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The unsettled, uncertain, undecided Republican presidential primary (in one graph)

- July 8, 2015

Graph by John Sides
In “The Gamble,” our book about the 2012 presidential election, Lynn Vavreck and I charted the slow pace of elite endorsements in the 2012 Republican primary. Compared with previous years, relatively few Republican governors, U.S. senators, or members of the U.S. House endorsed a candidate before the Iowa caucus. Although Mitt Romney ultimately garnered the large majority of endorsements, making him the arguable front-runner, the fact that so many Republican officeholders sat on their hands made the primary more unsettled.
We’re now six months into 2015, and the same pattern is evident. The graph above shows that about 90 percent of key Republican leaders have yet to endorse a candidate. The percent who have endorsed is only slightly higher than at this point in 2011.
Of the 33 endorsements that we have counted, Jeb Bush has more than any other candidate (14), mostly because of endorsements from some Republican members of Congress from Florida. That’s certainly encouraging for him and supports his status as a front-runner in the prediction markets.  But I agree with Harry Enten: Bush is far from a strong front-runner at this point. The big question is whether the party coalesces around him, or any candidate, between now and the Iowa caucus.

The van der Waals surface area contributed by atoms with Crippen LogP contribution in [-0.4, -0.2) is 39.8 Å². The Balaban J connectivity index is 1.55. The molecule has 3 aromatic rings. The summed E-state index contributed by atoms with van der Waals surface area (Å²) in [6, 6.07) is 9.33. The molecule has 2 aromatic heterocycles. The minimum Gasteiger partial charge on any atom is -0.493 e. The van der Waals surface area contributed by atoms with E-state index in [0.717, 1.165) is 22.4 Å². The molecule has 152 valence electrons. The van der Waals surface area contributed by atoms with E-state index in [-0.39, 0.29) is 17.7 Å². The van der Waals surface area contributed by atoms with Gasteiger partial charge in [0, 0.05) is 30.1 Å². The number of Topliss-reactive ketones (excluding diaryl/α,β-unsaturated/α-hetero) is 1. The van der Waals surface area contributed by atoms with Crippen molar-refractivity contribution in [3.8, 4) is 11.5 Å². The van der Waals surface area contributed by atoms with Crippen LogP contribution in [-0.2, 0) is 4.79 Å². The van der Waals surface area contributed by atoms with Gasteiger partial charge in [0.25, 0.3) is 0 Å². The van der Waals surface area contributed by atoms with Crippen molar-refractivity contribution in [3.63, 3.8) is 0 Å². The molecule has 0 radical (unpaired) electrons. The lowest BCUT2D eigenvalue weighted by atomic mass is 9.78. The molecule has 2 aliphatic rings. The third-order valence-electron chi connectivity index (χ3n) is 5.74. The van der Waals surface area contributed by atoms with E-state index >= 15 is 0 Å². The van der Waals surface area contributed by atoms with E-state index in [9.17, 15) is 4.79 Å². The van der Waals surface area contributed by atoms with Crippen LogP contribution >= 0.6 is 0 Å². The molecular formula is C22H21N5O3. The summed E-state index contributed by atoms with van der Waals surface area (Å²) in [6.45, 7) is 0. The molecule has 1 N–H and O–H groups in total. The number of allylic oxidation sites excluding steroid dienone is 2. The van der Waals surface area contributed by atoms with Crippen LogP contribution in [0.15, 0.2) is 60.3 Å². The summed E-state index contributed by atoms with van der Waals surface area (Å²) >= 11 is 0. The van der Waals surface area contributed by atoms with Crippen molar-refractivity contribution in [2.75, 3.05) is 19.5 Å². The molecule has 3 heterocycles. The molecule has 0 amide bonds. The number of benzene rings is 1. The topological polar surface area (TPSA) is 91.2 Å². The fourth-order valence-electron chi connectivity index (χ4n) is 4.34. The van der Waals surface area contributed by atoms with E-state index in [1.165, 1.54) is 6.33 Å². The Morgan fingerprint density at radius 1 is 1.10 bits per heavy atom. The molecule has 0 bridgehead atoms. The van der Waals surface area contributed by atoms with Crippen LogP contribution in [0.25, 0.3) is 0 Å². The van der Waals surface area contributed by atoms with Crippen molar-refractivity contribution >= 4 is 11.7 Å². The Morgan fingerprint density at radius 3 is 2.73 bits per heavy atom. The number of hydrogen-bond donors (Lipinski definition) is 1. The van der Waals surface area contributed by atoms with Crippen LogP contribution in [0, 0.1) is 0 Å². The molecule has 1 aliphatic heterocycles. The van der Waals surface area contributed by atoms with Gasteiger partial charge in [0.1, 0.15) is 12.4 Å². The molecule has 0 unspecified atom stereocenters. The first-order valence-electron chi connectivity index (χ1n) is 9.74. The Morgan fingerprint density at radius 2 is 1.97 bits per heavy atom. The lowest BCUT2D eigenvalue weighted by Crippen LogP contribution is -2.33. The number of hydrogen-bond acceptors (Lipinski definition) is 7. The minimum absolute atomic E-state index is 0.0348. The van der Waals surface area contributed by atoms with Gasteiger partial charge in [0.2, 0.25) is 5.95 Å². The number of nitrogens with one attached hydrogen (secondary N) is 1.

Thanks to GW undergraduate Luis Rishi Puno for help gathering the endorsements data.
See also: “Why the Republicans can’t agree on a presidential candidate (and the Democrats have all but settled on theirs)”